The Genocidal Peace Theory

Convention on the Prevention and Punishment of the Crime of Genocide:

The Convention defines genocide as any of a number of acts committed with the intent to destroy, in whole or in part, a national, ethnic, racial or religious group: killing members of the group; causing serious bodily or mental harm to members of the group; deliberately inflicting on the group conditions of life calculated to bring about its physical destruction in whole or in part; imposing measures intended to prevent births within the group, and forcibly transferring children of the group to another group.


Sadistic fuck-nut proves me right

Ok, first of all I don’t claim to be an expert on torture. Fair enough, I’ve campaigned on and off for Amnesty International, and read a fair bit of the literature on the subject (Alfred McCoy’s A Question of Torture being a key text) leading to my article on the ticking bomb scenario, but all the same, I’m hardly the most knowledgeable sod on the subject. Still, whenever I’m feeling intellectually inadequate, some quasi fascist cunt comes on the scene and makes me feel like a genius. Enter: Bruce Anderson. One of the Independents leading conservative voices. He’ll be right at home if Liddle  becomes editor. Still, as evidence of a brown bloke being tortured  has surfaced, it’s time for the right to come out from their holes.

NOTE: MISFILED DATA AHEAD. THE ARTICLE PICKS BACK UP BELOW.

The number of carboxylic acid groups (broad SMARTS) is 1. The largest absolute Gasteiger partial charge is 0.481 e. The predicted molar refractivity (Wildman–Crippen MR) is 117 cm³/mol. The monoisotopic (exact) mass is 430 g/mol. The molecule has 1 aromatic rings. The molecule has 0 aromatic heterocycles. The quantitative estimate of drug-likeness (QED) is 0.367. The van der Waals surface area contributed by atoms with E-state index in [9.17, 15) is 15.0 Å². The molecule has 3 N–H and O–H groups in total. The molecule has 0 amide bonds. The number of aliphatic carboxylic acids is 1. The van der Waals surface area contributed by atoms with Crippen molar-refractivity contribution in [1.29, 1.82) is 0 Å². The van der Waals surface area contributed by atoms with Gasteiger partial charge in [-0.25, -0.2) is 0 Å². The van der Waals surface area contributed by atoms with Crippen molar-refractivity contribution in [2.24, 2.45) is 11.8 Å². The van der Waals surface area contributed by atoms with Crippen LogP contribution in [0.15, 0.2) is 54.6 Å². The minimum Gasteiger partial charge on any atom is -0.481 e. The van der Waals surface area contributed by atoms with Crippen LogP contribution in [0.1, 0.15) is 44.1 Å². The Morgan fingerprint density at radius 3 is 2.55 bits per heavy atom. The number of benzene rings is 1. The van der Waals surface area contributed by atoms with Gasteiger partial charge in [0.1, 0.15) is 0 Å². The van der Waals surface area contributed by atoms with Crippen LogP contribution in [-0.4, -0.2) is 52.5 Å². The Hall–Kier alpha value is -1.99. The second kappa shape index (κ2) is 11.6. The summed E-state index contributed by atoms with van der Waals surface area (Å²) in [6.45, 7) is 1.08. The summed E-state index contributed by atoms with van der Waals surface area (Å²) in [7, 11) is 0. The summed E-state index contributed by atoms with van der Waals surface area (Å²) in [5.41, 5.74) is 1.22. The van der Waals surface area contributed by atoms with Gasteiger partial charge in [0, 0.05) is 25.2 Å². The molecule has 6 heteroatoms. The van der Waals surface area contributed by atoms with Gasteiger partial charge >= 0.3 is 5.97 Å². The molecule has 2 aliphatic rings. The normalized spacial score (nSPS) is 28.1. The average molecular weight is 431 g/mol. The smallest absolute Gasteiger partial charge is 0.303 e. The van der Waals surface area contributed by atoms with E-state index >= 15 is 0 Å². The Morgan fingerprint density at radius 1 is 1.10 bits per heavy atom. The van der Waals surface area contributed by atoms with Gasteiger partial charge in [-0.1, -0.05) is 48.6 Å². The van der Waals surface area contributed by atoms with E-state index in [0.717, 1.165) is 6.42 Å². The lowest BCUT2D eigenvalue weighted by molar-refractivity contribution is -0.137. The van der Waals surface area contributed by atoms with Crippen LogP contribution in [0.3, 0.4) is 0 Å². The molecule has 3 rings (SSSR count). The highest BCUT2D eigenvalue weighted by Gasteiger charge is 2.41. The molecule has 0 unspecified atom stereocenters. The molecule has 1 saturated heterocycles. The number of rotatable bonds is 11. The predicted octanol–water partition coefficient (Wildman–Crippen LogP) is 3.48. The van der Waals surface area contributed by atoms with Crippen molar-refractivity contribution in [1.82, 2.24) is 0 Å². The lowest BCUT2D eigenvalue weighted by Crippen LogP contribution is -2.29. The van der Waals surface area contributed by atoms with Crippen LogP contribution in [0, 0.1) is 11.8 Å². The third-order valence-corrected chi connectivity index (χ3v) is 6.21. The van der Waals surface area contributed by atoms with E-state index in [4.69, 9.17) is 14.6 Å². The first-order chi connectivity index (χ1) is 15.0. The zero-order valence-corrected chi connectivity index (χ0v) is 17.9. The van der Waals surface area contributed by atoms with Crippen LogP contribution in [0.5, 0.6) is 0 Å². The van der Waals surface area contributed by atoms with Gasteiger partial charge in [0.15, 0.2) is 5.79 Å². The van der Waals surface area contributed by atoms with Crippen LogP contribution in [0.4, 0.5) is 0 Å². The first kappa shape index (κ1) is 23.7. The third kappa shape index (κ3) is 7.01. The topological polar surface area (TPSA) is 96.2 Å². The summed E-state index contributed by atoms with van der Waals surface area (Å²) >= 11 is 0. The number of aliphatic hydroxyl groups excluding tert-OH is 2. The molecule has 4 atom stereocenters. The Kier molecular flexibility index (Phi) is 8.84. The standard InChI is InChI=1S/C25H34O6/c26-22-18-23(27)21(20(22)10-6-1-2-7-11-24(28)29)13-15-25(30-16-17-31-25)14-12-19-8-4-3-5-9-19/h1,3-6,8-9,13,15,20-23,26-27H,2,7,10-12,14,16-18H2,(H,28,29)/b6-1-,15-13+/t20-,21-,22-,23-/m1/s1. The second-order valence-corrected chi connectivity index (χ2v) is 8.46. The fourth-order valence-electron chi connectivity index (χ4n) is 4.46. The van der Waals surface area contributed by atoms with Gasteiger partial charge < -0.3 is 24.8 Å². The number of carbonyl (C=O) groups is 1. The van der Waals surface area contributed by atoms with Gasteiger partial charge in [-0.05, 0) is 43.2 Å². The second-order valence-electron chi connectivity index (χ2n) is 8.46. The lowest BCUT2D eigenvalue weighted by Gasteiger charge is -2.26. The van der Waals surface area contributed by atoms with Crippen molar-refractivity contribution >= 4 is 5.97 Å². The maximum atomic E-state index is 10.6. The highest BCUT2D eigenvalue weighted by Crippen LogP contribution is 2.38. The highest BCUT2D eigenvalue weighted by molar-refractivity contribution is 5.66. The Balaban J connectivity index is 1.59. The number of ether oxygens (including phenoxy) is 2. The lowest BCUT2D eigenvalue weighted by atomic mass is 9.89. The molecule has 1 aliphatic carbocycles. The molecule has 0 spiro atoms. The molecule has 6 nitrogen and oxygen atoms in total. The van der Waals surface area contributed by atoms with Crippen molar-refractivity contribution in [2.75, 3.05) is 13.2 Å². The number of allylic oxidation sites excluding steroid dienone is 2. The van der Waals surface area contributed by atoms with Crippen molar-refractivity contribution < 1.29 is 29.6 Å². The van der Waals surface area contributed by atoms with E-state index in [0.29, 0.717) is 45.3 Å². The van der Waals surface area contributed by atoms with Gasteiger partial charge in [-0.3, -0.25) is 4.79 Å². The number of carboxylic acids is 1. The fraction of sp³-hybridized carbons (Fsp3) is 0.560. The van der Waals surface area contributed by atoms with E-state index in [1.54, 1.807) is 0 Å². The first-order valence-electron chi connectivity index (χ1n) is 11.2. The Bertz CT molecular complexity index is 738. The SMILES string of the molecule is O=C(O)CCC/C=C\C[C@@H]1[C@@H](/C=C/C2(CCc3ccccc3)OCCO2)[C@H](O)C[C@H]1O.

The article starts with a seemingly liberal opening: